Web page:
Cheese is one of the greatest foods out there. It goes with, and in, almost everything, from apple pie to chili dip to guava sherbet. Because there are so many different varieties of cheese that can pair with any number of flavors, it can squeeze its way into just about any aspect of your meal. We’ve even shown you straight-up drinkable cheese in the form of a delicious parmesan broth. And now, thanks to the innovations of some French chefs, we can even enjoy cheese in the form of a cocktail.
Let’s get ahead of the haters out there—it’s true that there are cheeses that should never touch your cocktail glass. Case in point: the Velveeta Martini (aka Veltini). We had the displeasure of tasting the neon-orange marketing gimmick during its limited release last month. Here’s what contributor Shaan Merchant had to say about the cocktail:
My first couple of sips were surprisingly unremarkable. The intense flavors of olive brine and cold vodka overpowered all else. But as the cocktail sat, warming up, and my tastebuds let down their defenses, I was suddenly assailed by the distinct but transmogrified flavors of processed cheese product.
The fat content of cheese is something that needs to be taken into consideration when infusing cocktails. What Shaan discovered was that he was left with a strange, creamy vodka that had cheese product chunks floating around in it by the end of the glass, a less than appetizing image.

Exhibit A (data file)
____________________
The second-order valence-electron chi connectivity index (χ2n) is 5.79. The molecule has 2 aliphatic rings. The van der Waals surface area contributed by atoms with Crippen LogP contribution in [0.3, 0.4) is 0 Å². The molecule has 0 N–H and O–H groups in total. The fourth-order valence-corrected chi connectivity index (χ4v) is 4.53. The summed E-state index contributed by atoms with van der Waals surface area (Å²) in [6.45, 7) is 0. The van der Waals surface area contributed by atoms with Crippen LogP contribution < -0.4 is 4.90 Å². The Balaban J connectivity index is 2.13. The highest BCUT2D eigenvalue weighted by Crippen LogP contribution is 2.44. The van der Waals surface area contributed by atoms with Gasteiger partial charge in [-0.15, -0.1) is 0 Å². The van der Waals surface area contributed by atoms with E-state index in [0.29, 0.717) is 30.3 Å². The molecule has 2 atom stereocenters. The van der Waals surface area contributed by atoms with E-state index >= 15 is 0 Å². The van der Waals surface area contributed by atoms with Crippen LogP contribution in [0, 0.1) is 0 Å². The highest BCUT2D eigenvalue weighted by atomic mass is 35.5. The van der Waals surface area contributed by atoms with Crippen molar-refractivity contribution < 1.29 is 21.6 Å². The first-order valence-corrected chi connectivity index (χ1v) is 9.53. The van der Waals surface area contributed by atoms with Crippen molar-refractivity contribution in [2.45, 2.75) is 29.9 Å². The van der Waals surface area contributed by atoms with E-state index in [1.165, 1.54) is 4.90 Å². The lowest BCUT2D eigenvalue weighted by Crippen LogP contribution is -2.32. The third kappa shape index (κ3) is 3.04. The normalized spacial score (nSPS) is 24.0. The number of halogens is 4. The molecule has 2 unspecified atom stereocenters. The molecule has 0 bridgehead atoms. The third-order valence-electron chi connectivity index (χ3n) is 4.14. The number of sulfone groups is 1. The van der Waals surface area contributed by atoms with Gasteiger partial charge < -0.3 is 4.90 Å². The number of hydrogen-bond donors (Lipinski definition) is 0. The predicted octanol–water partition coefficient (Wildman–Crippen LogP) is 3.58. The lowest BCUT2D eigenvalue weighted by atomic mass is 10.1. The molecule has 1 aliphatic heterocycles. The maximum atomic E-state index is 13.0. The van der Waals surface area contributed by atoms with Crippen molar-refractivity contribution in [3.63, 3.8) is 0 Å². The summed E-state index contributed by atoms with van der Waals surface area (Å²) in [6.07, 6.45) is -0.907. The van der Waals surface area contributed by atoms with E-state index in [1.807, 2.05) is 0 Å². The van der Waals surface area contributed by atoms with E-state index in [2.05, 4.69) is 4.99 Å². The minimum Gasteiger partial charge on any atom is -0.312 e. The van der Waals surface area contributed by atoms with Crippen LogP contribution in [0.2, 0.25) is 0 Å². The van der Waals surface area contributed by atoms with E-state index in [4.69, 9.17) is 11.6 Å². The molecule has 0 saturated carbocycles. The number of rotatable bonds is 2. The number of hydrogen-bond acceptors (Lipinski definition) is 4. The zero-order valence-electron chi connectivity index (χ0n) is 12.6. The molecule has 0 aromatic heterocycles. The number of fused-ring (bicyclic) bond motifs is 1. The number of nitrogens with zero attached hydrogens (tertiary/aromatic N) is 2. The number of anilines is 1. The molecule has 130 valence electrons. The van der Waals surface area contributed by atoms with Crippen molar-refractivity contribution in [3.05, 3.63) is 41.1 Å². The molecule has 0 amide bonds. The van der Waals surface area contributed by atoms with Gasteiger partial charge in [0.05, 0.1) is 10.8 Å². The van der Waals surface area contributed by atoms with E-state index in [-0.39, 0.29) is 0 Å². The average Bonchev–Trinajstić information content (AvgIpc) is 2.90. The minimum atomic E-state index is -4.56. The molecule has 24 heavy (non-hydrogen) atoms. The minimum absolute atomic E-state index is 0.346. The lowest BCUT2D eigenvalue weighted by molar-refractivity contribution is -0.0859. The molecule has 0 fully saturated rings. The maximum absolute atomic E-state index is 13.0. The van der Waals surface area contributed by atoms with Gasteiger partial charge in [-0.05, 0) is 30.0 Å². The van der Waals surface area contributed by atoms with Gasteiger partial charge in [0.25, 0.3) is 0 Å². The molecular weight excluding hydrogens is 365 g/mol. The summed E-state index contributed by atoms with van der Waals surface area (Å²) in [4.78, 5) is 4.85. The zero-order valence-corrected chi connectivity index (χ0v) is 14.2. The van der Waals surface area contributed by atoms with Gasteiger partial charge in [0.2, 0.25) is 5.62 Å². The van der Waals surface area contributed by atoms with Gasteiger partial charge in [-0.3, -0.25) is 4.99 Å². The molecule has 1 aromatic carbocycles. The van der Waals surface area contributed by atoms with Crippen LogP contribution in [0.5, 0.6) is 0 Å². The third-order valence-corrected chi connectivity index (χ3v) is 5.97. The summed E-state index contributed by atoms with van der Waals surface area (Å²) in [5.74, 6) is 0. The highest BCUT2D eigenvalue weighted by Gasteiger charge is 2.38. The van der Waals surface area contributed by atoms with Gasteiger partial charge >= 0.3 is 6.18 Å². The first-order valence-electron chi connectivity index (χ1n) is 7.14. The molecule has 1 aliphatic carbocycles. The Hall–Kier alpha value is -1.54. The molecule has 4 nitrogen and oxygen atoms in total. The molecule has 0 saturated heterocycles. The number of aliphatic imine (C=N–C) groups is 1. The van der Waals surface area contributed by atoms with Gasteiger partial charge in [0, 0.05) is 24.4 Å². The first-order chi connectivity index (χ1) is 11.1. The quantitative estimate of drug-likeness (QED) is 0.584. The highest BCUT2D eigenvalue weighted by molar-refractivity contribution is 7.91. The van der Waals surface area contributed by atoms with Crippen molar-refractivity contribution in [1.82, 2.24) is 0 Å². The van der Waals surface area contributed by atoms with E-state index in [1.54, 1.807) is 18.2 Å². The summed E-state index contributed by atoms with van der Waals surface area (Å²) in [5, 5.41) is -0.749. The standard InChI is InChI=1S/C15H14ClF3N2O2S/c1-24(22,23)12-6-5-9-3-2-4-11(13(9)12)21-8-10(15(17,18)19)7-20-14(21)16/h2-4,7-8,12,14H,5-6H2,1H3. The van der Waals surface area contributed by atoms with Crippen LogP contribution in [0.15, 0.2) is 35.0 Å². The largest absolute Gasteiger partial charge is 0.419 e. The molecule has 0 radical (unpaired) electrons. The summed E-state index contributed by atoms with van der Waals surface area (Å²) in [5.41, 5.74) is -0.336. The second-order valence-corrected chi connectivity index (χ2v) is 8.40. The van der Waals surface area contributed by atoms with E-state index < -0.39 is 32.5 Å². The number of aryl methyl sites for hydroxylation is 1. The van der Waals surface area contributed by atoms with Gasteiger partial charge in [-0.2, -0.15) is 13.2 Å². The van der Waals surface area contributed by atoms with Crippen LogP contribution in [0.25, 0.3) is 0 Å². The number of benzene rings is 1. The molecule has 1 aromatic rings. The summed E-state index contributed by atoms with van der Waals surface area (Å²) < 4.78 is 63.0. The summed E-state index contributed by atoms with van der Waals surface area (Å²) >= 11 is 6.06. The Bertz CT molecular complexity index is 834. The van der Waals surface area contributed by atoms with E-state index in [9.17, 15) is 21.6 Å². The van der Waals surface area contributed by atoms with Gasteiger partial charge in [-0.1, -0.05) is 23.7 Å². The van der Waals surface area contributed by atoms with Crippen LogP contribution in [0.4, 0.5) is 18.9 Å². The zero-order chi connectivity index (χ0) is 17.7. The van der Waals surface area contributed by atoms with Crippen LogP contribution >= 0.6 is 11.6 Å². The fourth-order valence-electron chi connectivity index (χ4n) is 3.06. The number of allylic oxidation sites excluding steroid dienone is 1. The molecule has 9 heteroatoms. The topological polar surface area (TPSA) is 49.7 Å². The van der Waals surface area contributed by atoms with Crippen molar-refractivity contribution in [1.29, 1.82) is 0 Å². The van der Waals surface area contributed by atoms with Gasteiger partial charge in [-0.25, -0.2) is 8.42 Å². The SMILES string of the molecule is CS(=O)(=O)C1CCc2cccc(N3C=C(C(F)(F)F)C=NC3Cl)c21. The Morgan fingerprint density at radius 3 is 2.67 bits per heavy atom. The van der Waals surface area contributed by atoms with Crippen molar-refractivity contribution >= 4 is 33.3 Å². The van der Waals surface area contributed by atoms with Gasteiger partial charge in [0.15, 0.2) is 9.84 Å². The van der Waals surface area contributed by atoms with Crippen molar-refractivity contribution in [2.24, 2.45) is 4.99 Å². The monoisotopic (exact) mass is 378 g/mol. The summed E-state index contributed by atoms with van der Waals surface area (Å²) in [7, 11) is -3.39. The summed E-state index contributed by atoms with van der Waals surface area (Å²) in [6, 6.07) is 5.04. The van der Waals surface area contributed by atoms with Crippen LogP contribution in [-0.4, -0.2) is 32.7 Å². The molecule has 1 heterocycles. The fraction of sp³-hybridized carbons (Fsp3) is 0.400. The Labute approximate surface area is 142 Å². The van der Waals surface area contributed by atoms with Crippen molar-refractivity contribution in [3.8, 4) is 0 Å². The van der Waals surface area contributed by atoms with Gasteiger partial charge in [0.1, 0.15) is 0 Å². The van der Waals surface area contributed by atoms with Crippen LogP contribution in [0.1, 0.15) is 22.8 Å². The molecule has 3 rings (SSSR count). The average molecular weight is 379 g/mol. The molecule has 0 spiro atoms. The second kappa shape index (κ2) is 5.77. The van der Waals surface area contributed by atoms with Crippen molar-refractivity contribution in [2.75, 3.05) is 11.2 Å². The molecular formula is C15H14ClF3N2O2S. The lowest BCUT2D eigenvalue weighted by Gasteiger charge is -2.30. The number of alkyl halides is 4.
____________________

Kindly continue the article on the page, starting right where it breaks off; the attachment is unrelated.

Le Syndicat in Paris is one of the many bars in France offering cocktails that feature the country’s famous cheeses, Food & Wine reports. The cocktail Gettin’ Milky with Nut is composed of Roquefort, curry, gin, milk, and walnut vinegar. Another drink, the G.O.A.T., features a blend of arugula, cucumber, gin, and myrtle l’eau de vie, topped with a goat cheese mousse.
Thibault Massina, creative director of Le Syndicat, tells Food & Wine that clarified milk punch is the key to many of the bar’s cheese-forward cocktails. The process of creating clarified milk involves infusing milk (or milk products like cheese) to a spirit mix that also contains a citric acid, which causes the curds and whey to separate. That allows them to be strained out, resulting in a silky smooth cheese-infused liquor. This process also cuts back on some of the funk exuded from certain cheeses, slightly mellowing out the final product.
If you want to go a simpler route, consider using a hard cheese like parmesan or asiago as a garnish on a cocktail—either one could be ground or shredded and used as a savory rim without compromising the chemistry of the liquid itself. Throw bleu cheese olives into drinks other than your martini. Consider the Bloody Mary, which is often served with a cheese stick plopped right in. Not every cheese cocktail has to be fancy. Just be sure to avoid Velveeta at all costs.